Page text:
Not only does the New Horizons data provide new glimpses of the space environment of the outer solar system, but this information helps round out our growing picture of the suns influence on space, from near-Earth effects to the boundary where the solar wind meets interstellar space. The new data shows particles in the solar wind that have picked up an initial burst of energy, an acceleration boost that kicks them up just past their original speed. These particles may be the seeds of extremely energetic particles called anomalous cosmic rays. When these super-fast, energetic rays travel closer to Earth, they can pose a radiation hazard to astronauts. Further away, at lower energies, the rays are thought to play a role at shaping the boundary where the solar wind hits interstellar space - the region of our solar system that Voyager 2 is currently navigating and observing.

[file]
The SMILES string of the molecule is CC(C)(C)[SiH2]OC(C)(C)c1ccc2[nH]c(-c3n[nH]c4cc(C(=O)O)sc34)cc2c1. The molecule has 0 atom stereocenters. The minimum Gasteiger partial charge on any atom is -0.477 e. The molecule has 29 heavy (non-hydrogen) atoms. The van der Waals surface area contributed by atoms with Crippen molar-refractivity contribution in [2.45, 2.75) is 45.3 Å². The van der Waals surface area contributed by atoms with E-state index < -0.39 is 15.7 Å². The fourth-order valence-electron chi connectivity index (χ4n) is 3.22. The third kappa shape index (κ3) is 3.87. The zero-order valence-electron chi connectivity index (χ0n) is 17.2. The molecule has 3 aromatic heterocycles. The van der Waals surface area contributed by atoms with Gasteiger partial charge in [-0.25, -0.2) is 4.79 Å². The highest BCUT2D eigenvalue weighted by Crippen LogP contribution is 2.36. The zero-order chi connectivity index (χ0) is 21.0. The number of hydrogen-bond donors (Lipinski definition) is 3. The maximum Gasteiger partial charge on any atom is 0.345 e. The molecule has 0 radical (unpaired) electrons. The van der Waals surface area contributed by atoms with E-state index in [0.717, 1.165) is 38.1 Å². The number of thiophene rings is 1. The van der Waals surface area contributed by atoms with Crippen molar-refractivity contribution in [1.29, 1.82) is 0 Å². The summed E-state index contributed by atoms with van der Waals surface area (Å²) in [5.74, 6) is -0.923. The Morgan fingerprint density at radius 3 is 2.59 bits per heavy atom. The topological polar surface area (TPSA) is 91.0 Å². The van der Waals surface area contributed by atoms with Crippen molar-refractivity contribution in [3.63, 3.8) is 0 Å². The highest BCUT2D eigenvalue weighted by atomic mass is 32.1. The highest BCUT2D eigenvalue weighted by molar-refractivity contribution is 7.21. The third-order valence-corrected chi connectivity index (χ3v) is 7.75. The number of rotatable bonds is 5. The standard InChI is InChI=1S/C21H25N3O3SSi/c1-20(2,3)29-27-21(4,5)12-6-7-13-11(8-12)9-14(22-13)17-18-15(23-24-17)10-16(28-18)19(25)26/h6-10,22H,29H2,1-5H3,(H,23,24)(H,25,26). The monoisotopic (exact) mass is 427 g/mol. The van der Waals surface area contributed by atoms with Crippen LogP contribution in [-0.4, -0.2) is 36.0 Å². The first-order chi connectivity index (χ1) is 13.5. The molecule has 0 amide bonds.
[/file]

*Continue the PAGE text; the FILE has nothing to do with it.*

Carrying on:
Studying the Solar Wind

    Though space is about a thousand times emptier than even the best laboratory vacuums on Earth, its not completely devoid of matter the suns constant outflow of solar wind fills space with a thin and tenuous wash of particles, fields, and ionized gas known as plasma. This solar wind, along with other solar events like giant explosions called coronal mass ejections, influences the very nature of space and can interact with the magnetic systems of Earth and other worlds. Such effects also change the radiation environment through which our spacecraft and, one day, our astronauts headed to Mars travel.

    New Horizons measured this space environment for over a billion miles of its journey, from just beyond the orbit of Uranus to its encounter with Pluto.